Assistant Surveyor George Evans was examining the Blue Mountains from a distance not long after the discovery of the track that had led Blaxland, Lawson and Wentworth to find their way across. The Wiradjuri saw the white men but decided to keep their distance.
A few white men with a few horses wandering around the country side seemed to be no threat. The Wiradjuri had lived on these slopes and plains for tens of thousands of years. The region was rich, life was good.
They of tradition, shy and peaceful.
A few weeks later as Evans was moving out news had spread across the plains. His progress was noted. The word was to keep clear of the whites. A couple of women had walked down to the river to fish.
To their horror in front of them stood Evens, his horses, his colleagues and assistants.
The Wiradjuri nation is the largest Aboriginal language group in NSW.
The Wiradjuri are the people of three rivers because their territory is bounded by the Lachlan, Murrumbidgee and Macquarie Rivers.
The sense of country having borders is a modern, European notion for Wiradjuri, Wallaloo, Ngario, Yuin, Jaitmatang, Gundungurra and Ngunnawal people travelling through and sharing each others country including the annual trek to Tidbinbilla.
A quarter of a century has passed since the 1788 arrival of the First Fleet and the Blue Mountains Crossing in 1813.
The Wiradjuri already knew the stories of the colonisers and diseases which had penetrated the interior well before the white people did.
Employees of Mrs Hassall, at O'Connell-Plains, in the Bathurst country were instructed to locate some natives who had previously attacked workmen on the property and seven men were killed by them.
It was considered necessary to pursue the natives.
In a separate incident another employee, John Hollingshead, was wounded in two places, the left arm and thumb.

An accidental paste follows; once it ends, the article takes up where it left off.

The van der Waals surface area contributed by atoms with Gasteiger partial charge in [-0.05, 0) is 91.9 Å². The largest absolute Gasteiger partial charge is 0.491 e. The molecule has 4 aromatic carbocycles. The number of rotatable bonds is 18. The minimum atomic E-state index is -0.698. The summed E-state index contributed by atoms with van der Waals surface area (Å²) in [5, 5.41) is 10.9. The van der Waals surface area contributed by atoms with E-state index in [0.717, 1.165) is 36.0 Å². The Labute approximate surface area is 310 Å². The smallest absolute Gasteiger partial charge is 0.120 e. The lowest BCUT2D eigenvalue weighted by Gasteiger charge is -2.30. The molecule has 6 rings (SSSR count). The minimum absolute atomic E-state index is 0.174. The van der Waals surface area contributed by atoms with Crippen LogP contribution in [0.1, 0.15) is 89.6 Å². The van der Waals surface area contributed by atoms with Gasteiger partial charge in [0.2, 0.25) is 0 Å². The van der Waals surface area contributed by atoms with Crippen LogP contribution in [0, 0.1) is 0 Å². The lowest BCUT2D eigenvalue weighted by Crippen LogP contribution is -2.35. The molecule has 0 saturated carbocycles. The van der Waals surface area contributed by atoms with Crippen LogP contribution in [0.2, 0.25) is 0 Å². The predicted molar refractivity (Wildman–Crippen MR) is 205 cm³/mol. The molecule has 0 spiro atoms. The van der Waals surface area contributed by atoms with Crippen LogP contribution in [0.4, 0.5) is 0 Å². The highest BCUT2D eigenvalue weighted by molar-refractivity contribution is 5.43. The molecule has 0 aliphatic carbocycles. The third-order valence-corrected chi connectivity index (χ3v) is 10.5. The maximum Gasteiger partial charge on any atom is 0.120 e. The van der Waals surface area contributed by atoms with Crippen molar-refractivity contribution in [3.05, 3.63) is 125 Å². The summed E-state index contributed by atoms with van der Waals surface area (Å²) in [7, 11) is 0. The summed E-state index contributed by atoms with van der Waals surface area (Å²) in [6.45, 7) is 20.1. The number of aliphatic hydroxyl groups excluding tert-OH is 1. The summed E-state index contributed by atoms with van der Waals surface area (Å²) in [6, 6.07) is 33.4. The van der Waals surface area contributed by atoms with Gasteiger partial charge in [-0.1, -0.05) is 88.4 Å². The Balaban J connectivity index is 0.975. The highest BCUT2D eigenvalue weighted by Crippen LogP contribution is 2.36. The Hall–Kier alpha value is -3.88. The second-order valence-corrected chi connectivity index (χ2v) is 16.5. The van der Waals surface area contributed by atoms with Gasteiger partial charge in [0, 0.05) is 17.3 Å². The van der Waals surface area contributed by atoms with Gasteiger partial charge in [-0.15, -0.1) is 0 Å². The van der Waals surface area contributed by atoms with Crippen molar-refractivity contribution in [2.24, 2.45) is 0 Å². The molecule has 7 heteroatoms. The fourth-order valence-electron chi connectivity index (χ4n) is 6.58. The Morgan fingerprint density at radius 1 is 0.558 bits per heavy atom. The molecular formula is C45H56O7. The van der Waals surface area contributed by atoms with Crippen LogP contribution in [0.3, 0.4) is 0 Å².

The employees were given weapons and some horses and told to pursue the natives.
This action led to five men being charged with an assault on an aboriginal black woman, which terminated in death. The prisoners were accordingly indicted for manslaughter. The men charged were John Johnson, William Clarke, John Nicholson, Henry Castles and John Crear. The Court proceeded as courts do and many witnesses were heard both for the Crown and also for the defence.
Many accounts of the barbarities perpetrated by the black natives had been circulated, and there had been lives and property destroyed.
At the time of the activities the employees of both Mr and Mrs Hassell became agitated and continued their request for arms, which were granted.
The first attacks by Windradyne and his men had began west of Bathurst in 1823 and Mudgee about the same time.
The Wiradjuri caused the abandonment of the Government Station at Swallow Creek in November.
The soldiers and Windradyne's men retaliated in tit for tat vigilante raids on each other.
Governor Brisbane declared Martial Law and this gave Bathurst's Commandant James Thomas Morisset almost unlimited power to supress the Wiradjuri.
A series of punitive raids that became known as the Battle of Bathurst caused the surrender of the Wiradjuri.
At midday on December 28, 1824 Governor Brisbane accepted the surrender of Windradyne and 260 of his people.
Windradyne died on March 21, 1829 when a knee wound became gangrenous.
This article was sourced from, "Decisions of the Superior Courts of New South Wales, 1788-1899. Macquarie Law.
- Brian James produces his column for publication in the Young Witness each Tuesday on behalf the Young Historical Society.